The Covid-19 virus was never planning to take a break at Christmas, so why was the government ever proposing to relax the Covid-19 restrictions for those 5 days? Dr Joe Pajak asks.

First published in December 2020.

Christmas and the new COVID variant

Thank goodness, the government at last appears to have listened to ‘the science’, albeit many will think, several weeks late again – having changed its assessment and advice regarding the Christmas period.

Yesterday, Saturday 19 December, Prime Minister Boris Johnson announced the introduction tougher restrictions for London and parts of England with a new Tier 4: “Stay at Home” Alert Level, reportedly “in response to the new COVID variant.”

The announcement of this decision “followed a rapid rise in infections attributed to the rapid spread of a new variant of COVID-19.”

The government website confirming that, “based on preliminary modelling data, the New and Emerging Respiratory Virus Threats Advisory Group (NERVTAG) now consider that the new strain can spread significantly more quickly and could increase R by 0.4 or more. It was confirmed that new and existing data would “continue to be analysed as we learn more about the variant.”

On Saturday, Secretary of State for Health and Social Care Matt Hancock wrote on Twitter: This data is worrying and shows why we must act now. Without this action, infections would soar, our NHS would become overwhelmed and many more would lose their lives. We cannot let this happen. Thank you to everyone stepping forward in the national effort at this difficult time.”

In a fast moving, and somewhat confusing, situation, Dr Susan Hopkins, of Public Health England told Sky News that “the new COVID-19 variant has been detected in every region of England, but there are no signals it causes higher mortality rate.

Meanwhile today, BBC presenter, Andrew Marr, asked the Health Secretary, “Is the coronavirus under control?” to which, Matt Hancock replied: “No. It’s not. The new variant is out of control.”

The Labour leader, Sir Keir Starmer, has responded to the situation by accusing Boris Johnson of “gross negligence” and of being “caught behind the curve” in failing to act earlier to a new strain of COVID-19.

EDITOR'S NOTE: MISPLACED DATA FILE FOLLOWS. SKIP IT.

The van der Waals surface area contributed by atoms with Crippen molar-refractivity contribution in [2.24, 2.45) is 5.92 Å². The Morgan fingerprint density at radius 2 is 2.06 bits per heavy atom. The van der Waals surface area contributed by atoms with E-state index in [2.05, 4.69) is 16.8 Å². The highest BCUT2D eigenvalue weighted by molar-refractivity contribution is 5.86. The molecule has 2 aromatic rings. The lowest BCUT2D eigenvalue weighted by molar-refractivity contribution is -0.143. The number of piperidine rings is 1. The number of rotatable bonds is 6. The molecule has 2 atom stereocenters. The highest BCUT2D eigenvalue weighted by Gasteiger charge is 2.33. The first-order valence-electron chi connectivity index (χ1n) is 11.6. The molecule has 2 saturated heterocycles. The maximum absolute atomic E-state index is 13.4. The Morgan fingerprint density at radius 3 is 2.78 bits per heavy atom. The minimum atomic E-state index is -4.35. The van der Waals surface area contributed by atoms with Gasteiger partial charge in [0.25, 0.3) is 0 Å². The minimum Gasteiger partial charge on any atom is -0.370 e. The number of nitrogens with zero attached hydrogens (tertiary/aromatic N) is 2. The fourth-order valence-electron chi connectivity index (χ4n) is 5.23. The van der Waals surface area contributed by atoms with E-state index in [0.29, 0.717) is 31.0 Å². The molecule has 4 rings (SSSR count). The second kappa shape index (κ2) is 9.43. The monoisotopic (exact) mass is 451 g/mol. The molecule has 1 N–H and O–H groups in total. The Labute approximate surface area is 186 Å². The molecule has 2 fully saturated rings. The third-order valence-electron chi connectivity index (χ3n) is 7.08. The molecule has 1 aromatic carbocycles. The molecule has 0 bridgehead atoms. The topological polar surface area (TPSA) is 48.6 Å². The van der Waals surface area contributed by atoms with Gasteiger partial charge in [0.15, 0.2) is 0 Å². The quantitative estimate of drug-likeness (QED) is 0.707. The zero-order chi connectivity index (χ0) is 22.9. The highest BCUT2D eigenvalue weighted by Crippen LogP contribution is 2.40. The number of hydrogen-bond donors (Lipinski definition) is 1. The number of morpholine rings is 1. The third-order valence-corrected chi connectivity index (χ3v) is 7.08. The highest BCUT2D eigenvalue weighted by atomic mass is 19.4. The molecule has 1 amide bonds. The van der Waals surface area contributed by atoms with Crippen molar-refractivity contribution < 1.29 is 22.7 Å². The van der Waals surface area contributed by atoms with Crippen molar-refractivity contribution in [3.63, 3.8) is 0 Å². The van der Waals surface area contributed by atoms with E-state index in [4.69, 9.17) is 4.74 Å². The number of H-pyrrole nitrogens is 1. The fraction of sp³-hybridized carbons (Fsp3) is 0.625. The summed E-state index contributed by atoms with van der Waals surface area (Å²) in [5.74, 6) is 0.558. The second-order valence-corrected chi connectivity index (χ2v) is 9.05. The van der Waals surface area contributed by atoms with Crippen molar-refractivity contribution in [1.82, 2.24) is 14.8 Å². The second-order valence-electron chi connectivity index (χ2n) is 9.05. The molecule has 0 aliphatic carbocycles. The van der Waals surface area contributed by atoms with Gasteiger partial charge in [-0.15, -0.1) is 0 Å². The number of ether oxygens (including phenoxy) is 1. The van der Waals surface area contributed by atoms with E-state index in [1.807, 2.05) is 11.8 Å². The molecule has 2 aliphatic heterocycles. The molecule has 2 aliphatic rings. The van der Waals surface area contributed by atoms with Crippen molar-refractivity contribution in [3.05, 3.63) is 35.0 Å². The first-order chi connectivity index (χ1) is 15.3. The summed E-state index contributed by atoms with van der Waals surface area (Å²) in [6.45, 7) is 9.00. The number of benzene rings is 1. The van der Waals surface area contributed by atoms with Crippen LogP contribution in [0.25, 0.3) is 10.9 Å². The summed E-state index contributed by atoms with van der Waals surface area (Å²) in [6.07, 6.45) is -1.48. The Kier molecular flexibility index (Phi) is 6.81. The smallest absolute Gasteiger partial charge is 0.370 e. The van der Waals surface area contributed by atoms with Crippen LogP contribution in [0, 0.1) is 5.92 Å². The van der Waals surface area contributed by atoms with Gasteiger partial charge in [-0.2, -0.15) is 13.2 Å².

All in all, it is a mess that could have, should have, and would have, been avoided if only the government had followed ‘the science’.  

Today’s data in focus

Today’s data indicate the dreadful fact that a further 326 people have lost their lives in the last 24 hours in the UK,   while the number of deaths in the last 14 days is at 6,173.

Note: The data for deaths attributed to Covid-19, each following a reported positive test result for Covid-19 within 28 days of their death.

The data also indicate that there have been 316,907 new cases reported in the past 14 days, around 37% more than the 14-day figures reported a week ago on 13 December.

Today’s trendline chart, and headline UK Covid-19 data, are provided below:

7-day trend lines
14-day trend lines

UK Covid-19 headline data, reported on 20 December 2020:

  • 35,928 further positive tests (see note below)
  • 326 further deaths in the last 24 hours
  • 2,034 further hospital admissions (reported as of 16/12)
  • 18,771 hospital in-patients in total (reported as of 17/12)
  • 1,364 patients on ventilation beds (reported as of 18/12)

325 days after the first case was reported in the UK, 2,040,147 cases have been reported, together with 67,401 deaths.  

However, these data include only those who have died within 28 days of testing positive; other measures suggest the number of deaths is higher: 76,287 being reported as “the total number of deaths of people whose death certificate mentioned Covid-19 as one of the causes, registered up to Friday, 4 December 2020.”🔷

Data source:

Dr Joe Pajak, Professional experience applied scientific research and development, then director of a national children’s charity, trustee of a disability charity, and governor of NHS foundation trust hospitals.


Check their Voting Record:

🗳️ Boris Johnson

🗳️ Matt Hancock

🗳️ Keir Starmer

[This piece was first published in PMP Magazine on 20 December 2020. | The author writes in a personal capacity.]